Credit: © ELSEVIER 2013

When first setting their eyes on the 7km-deep Cayman Trough in the Caribbean Sea in February 2013, Jon Copley and his colleagues discovered that, poignantly, a beer bottle had got there first1. That beer bottle is not alone. Human-made rubbish has been found in the world's most remote oceans —and there is more and more of it. For example, repeated photographic analyses of the sea floor at Fram Straight2, the deepest entrance to the Arctic Ocean, showed that the amount of litter there doubled between 2002 and 2011.

Expanding shipping routes and more sea-borne traffic could be partly to blame for the large volumes of discarded human products, such as ship paint and fishing equipment, in remote places. Furthermore, locations at high northern latitudes such as Fram Strait are affected by climate warming, another human impact: receding sea ice opens new paths for human-made debris into the deep sea.

Like so many pollution issues, the problem of rubbish in the ocean goes back, at least, to the industrial revolution. During the eighteenth century, when ships were mostly powered by steam, coal-fire waste — a hard, gritty substance known as clinker — was routinely disposed of overboard3. The clinker accumulated, and altered the sea bed. It now forms a hard, cobbled surface, whose distribution mirrors the ancient shipping routes on the sea floor.

At the time, ocean life below a depth of 300 metres was widely believed to be minimal or non-existent, and the deep ocean seemed to be an ideal dumping ground. We have since then learned that, instead, the deep oceans are full of life4 and that they represent a sensitive and vital component of the whole Earth system.

Clinker on the sea bed has even been mapped as a recognisable rock unit5. Such a human-made strata is one piece in the jigsaw supporting the contention that the Anthropocene should be viewed as a distinct period in time6. The clinker layer also exposes the fact that human activities permanently change the landscape — on the sea floor as well as on land.

Today, litter in the oceans is mostly composed of plastic, not coal. International agreements that banned the disposal of waste at sea were imposed only in 1988. Plastic can persist for hundreds of years7, so litter dumped before the introduction of sanctions will remain. Illegal and accidental dumping of waste at sea may also occur, and the remainder of plastics reaching the oceans today is probably carried by rivers or blown from land8. Plastic bags, bottles and lids floating in the ocean and washed up on our shores are not only visually unappealing, they also have devastating consequences for wild life. A dead sperm whale washed up on Spanish shores in 2012 was found to have a stomach full of plastics, including flower pots and plastic greenhouse covers. The litter had probably been washed into the sea from greenhouse industries located onshore and had caused gastric rupture in the whale9.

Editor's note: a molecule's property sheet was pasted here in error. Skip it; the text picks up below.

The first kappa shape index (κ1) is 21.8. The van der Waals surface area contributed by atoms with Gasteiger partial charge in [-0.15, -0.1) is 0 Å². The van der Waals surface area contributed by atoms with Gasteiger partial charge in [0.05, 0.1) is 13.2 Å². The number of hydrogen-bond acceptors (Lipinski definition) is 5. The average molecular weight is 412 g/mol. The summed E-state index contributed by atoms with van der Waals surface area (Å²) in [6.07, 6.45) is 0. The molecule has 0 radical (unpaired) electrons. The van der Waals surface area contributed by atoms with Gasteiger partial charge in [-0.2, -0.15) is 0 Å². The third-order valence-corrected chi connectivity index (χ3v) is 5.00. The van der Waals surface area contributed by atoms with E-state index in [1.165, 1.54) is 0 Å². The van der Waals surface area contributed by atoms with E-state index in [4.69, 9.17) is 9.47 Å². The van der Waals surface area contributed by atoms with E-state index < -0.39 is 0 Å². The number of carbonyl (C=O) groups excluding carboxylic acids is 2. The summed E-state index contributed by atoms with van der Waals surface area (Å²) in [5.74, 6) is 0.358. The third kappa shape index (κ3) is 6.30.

But visible pieces of plastic form only part of the problem. Over time, plastics are ground up and degraded into micro-plastics, particles that are smaller than 1 mm and are much more difficult to trace. Ocean currents sweep up the plastics — both large and microscopic — and often trap them in large gyres, causing the pollutants to concentrate in patches. In 1988, such a patch was predicted to have formed within the clockwise circulating currents of the North Pacific Gyre10. It wasn't until 1997 that this prediction was confirmed: oceanographer and boat captain Charles J. Moore was struck by the seemingly endless amounts of plastic debris he encountered on a sailing voyage across the North Pacific11. This region is now dubbed the Great Pacific Garbage Patch. The amount of debris within the patch is largely unknown, with estimates varying by several orders of magnitude. The exact size of the patch, too, is unknown because it is mostly composed of micro-plastics that float just below the water surface, so cannot be easily detected by satellite observations.

Just like whales swallow whole flower pots, fish and microorganisms mistake the tiny micro-plastic fragments for food. The particles thus enter the food chain, and may eventually even be incorporated into the cells of organisms12. Micro-plastics are usually thought not to react chemically with other substances, but evidence on how they might behave in the body or whether they can react with other chemicals to become toxic is scarce.

The direct disposal of waste into the seas has been banned, but human-made substances still make their way into the oceans in large amounts. It is clearly not enough to forbid dumping only in the high seas. One way forward could be to retrieve plastic waste from the sea and sea-shore by setting up partnerships with fishermen to gather the litter13. The waste could then potentially even be recycled and turned into something useful — although, really, enough litter to make the scheme worthwhile should never have entered the sea in the first place.

Perhaps there is a message in that bottle in the Cayman Trough: rubbish blowing around on coastal lands and floating in rivers must be drastically reduced if we are to protect the oceans and marine life. It is time to impose tighter regulations.